Study

Evaluation of measures to minimize wildlife-vehicle collisions and maintain wildlife permeability across highways in Arizona, USA

  • Published source details Dodd N.L., Gagon J.W. & Schweinsburg R.E. (2003) Evaluation of measures to minimize wildlife-vehicle collisions and maintain wildlife permeability across highways in Arizona, USA. Proceedings of the 2003 International Conference on Ecology and Transportation, Center for Transportation and the Environment, North Carolina State University, Raleigh NC, USA, 353-354.

Actions

This study is summarised as evidence for the following.

Action Category

Install barrier fencing and underpasses along roads

Action Link
Terrestrial Mammal Conservation
  1. Install barrier fencing and underpasses along roads

    A before-and-after study in 2002–2003 along a highway in Arizona, USA (Dodd et al. 2003; same experimental set-up as Dodd et al. 2006) found that two open-span bridge underpasses, in areas with roadside elk-proof fencing, were used by elk Cervus canadensis but not by white-tailed deer Odocoileus virginianus and vehicle-deer collisions did not decrease after installation. A total of 181 collisions were reported, with no difference in rates along the section before and after the two underpasses were constructed. GPS collars recorded 675 highway crossings by elk, only 6% of which were through underpasses. Overall, 62% of 1,435 elk, but only 0.4% of 257 white-tailed deer recorded on cameras at underpasses crossed through them. Two open-span bridge underpasses (<250 m apart) along the State Route 260 highway were monitored using video cameras and track counts (inside and 60 m from entrances). Cameras were also installed at the ends of the short sections of elk-proof fencing. Thirty elk were tracked using GPS collars (May 2002 to July 2003). Vehicle-deer collisions were recorded before and after underpass installation.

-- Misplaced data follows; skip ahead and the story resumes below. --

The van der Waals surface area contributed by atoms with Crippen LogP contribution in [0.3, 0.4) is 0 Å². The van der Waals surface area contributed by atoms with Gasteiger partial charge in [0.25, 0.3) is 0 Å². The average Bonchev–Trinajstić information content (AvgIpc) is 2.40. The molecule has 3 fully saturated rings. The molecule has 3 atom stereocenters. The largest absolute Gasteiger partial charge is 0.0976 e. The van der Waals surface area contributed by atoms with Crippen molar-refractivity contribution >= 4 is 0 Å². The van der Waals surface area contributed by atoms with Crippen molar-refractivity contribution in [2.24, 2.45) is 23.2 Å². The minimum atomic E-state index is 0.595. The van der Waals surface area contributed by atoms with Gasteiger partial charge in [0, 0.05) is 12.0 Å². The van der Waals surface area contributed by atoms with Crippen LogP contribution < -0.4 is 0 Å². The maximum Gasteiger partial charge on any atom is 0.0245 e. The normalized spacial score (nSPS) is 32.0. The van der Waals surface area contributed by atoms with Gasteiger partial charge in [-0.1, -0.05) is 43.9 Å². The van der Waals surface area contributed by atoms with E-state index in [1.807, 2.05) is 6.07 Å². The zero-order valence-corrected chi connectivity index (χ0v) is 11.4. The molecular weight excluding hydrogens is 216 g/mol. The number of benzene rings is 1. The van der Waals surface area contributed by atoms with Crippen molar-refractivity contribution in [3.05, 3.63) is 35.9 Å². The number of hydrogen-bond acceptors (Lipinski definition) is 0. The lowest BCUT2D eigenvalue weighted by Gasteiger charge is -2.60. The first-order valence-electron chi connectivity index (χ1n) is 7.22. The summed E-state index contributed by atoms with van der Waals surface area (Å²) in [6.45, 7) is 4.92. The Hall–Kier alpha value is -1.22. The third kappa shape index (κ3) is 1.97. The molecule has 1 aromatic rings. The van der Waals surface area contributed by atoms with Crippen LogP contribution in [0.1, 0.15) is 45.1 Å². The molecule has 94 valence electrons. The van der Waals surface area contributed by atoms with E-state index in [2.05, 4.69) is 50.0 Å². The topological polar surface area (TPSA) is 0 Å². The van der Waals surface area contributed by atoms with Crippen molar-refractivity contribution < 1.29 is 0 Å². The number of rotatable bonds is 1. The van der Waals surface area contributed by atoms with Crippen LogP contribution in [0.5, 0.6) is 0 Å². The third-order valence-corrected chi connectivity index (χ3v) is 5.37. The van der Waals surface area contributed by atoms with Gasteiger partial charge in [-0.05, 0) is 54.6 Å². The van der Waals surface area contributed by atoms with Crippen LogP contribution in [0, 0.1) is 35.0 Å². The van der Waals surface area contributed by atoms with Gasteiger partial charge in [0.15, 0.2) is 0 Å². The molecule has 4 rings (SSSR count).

(Summarised by: Rebecca K. Smith)

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